What a delayed flight told me about newspaper consumption in India

BIAL Airport

Last week I was to head out to Coimbatore on a early 8 am flight from Bangalore. Dense fog and over scheduling of takeoffs meant the flight I was supposed to be on was delayed by 2 hours. That’s a recipe for disaster at Bangalore airport. Its relatively small seating space, fairly crowded food court and non existent power plugs, meant I had to resort to crowd-watching.

The airport (besides hotels I think in India) is probably one of the last places that still offers free newspapers. Tons of them actually. There are about 5 newsstands that offer over 15 dailies, tabloids and financial broadsheets for no price at all. Its a fascinating study in “Say one thing, do another” that’s typical of most of us.

There are 3-4 racks in each stand and each rack displays 5 newspapers – Times of India (TOI), Financial Times, Business Standard, Deccan Herald, DNA (Daily News and Analysis) Deccan Chronicle, Hindu, Hindu Business Line, Mint, Financial Chronicle, Mid-Day, Bangalore Mirror and 2 Kannada dailies were on display at the Bangalore airport last week.

The refined, cultured and educated Indian apparently thinks of TOI as a sensational tabloid at best. At least that’s what the digitarie would have you believe.

The average person picks up 2 newspapers (hey, its free, why not? seemed to be the norm). There were a few that picked up 3 or more, but that’s the “long flight to Delhi, individual.

Older men (over 30+), (who were most of the travelers), invariably took a copy of TOI and Mint, which were the first two that each stand ran out off. DNA and Deccan Chronicle were the next that were finished. Finally Financial Times and Business Standard were no more on the stand, followed by several copies of The Hindu and other newspapers.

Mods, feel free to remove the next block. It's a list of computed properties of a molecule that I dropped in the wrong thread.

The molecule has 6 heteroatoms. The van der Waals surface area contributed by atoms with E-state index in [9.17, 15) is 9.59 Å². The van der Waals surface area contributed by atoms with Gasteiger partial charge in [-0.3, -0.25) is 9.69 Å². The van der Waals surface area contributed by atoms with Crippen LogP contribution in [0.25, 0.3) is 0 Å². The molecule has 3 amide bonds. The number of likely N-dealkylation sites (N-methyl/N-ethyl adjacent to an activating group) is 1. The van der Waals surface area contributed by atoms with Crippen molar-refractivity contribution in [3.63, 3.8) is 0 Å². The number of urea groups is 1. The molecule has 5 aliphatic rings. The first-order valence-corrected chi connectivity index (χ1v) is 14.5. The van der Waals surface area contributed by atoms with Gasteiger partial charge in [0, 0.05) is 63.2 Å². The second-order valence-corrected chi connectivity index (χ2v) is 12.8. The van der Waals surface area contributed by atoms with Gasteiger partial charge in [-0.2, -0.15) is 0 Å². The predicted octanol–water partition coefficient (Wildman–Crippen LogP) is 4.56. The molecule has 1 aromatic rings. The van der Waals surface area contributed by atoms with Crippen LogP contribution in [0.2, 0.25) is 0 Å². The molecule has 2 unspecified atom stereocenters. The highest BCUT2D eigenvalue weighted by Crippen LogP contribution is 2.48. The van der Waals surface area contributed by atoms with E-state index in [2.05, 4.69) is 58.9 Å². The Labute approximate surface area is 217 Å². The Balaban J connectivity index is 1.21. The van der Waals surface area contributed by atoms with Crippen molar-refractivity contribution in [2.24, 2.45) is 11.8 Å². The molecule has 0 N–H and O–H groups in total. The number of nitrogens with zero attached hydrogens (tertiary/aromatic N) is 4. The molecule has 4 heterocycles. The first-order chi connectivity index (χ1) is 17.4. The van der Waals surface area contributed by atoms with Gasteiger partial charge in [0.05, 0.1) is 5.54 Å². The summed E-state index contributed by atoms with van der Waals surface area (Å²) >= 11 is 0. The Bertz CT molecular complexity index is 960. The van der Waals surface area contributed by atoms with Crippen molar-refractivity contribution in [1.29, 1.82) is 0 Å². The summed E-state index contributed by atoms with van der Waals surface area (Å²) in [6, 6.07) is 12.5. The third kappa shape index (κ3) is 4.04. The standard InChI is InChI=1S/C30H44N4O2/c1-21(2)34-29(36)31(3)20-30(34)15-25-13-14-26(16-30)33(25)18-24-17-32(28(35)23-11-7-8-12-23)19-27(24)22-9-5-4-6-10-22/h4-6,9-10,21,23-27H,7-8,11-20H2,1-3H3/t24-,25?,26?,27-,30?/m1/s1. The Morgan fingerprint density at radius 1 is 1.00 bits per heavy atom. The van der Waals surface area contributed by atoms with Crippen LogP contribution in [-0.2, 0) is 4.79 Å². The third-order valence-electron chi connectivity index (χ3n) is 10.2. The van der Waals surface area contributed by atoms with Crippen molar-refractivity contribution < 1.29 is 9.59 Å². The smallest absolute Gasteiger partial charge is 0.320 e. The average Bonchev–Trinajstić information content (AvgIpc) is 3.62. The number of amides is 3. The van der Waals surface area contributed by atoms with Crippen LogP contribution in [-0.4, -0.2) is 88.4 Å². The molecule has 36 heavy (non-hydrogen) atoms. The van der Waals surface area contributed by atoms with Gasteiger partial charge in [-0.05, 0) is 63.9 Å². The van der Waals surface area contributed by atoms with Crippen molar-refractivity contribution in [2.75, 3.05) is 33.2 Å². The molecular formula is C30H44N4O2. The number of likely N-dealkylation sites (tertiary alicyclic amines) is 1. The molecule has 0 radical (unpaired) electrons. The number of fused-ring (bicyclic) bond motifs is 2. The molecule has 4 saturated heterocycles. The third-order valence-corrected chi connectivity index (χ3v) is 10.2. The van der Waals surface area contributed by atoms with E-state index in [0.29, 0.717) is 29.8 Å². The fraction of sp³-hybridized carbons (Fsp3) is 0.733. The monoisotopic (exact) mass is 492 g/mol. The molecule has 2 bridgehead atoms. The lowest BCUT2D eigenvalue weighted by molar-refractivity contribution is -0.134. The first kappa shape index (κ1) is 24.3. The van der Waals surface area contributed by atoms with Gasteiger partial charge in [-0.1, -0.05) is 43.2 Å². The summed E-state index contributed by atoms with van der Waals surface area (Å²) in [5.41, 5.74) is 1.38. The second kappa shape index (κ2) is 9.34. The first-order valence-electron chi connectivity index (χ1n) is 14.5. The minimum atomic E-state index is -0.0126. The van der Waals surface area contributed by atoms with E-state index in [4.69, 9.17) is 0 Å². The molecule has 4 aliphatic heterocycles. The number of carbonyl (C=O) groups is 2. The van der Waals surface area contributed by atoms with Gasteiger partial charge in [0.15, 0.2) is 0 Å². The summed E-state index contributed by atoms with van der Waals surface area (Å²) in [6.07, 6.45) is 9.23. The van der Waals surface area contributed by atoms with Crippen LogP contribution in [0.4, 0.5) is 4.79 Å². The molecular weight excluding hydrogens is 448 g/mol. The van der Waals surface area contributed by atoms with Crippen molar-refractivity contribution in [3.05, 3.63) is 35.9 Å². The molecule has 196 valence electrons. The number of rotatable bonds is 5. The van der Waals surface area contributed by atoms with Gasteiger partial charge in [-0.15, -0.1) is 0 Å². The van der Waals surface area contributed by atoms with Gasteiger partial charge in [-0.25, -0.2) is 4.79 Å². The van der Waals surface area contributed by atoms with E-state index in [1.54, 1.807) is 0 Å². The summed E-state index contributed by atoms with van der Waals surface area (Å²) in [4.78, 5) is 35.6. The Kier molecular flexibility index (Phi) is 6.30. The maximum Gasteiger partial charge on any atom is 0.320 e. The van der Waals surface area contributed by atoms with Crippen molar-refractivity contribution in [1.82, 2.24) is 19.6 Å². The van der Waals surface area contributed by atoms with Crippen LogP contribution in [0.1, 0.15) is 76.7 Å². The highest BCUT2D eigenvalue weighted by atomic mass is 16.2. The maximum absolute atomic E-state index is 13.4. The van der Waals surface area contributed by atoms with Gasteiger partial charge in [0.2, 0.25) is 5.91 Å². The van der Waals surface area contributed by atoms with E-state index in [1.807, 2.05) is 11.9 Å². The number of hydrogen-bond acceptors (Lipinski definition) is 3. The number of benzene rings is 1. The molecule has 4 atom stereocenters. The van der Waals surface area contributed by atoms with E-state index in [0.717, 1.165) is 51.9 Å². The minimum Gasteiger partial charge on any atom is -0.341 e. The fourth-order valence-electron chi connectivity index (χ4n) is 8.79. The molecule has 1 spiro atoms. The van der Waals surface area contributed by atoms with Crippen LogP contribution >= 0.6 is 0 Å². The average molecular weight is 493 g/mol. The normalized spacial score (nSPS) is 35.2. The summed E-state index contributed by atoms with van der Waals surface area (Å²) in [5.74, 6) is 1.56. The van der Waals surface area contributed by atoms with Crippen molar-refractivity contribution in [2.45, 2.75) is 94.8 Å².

Surprisingly many folks who came by the stand after all the copies of TOI ran out, preferred to go and pick up a used copy of the Times than pick up any of the others. Eventually (in about 40 minutes) the whole set of newspapers ran out.

I asked the person that does stock them and he claimed the stand gets refreshed every 1 hour in the morning from 630 am to 930 and relatively less frequently after that.

The Times is the #1 English broadsheet in India & Bangalore, so that’s to be expected, but the Mint and the Hindu surprised me. I expected Financial times to disappear faster than Mint for sure and I also thought the Hindu was fairly popular in the South. Turns out Deccan Chronicle is only popular in Hyderabad and the Hindu in Chennai.

Personally I dont get a physical copy of the newspaper daily and most of my reading is done online with Google news. I have customized it to ignore Politics, Entertainment, Health.

What do you read in the morning daily?

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One thought on “What a delayed flight told me about newspaper consumption in India”

  1. Its Google news for me too. And i have found out that sometimes the news in TOI (international news, that is) is always a day or two late. DNA or Times City is the worse, as far as the latest news is concerned.

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